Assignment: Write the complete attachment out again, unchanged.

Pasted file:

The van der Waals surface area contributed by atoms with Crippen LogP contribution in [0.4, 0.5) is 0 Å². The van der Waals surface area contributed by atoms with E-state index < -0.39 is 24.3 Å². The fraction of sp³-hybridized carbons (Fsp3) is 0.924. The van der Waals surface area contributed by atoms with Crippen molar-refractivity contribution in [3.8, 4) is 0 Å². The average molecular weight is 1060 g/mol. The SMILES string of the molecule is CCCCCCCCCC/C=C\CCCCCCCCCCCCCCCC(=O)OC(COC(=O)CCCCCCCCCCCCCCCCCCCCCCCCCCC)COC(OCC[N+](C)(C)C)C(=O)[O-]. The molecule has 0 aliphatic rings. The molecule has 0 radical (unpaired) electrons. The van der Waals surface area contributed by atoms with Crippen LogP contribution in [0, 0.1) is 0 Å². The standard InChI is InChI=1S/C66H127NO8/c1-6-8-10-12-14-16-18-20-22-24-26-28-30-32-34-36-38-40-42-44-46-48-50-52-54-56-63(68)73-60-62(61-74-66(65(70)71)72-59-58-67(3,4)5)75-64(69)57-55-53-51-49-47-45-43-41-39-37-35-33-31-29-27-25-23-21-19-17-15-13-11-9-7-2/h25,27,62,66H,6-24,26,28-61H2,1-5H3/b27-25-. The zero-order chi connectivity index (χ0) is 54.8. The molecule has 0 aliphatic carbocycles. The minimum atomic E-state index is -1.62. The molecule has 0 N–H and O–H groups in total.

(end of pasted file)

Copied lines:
The van der Waals surface area contributed by atoms with Crippen LogP contribution in [0.4, 0.5) is 0 Å². The van der Waals surface area contributed by atoms with E-state index < -0.39 is 24.3 Å². The fraction of sp³-hybridized carbons (Fsp3) is 0.924. The van der Waals surface area contributed by atoms with Crippen molar-refractivity contribution in [3.8, 4) is 0 Å². The average molecular weight is 1060 g/mol. The SMILES string of the molecule is CCCCCCCCCC/C=C\CCCCCCCCCCCCCCCC(=O)OC(COC(=O)CCCCCCCCCCCCCCCCCCCCCCCCCCC)COC(OCC[N+](C)(C)C)C(=O)[O-]. The molecule has 0 aliphatic rings. The molecule has 0 radical (unpaired) electrons. The van der Waals surface area contributed by atoms with Crippen LogP contribution in [0, 0.1) is 0 Å². The standard InChI is InChI=1S/C66H127NO8/c1-6-8-10-12-14-16-18-20-22-24-26-28-30-32-34-36-38-40-42-44-46-48-50-52-54-56-63(68)73-60-62(61-74-66(65(70)71)72-59-58-67(3,4)5)75-64(69)57-55-53-51-49-47-45-43-41-39-37-35-33-31-29-27-25-23-21-19-17-15-13-11-9-7-2/h25,27,62,66H,6-24,26,28-61H2,1-5H3/b27-25-. The zero-order chi connectivity index (χ0) is 54.8. The molecule has 0 aliphatic carbocycles. The minimum atomic E-state index is -1.62. The molecule has 0 N–H and O–H groups in total.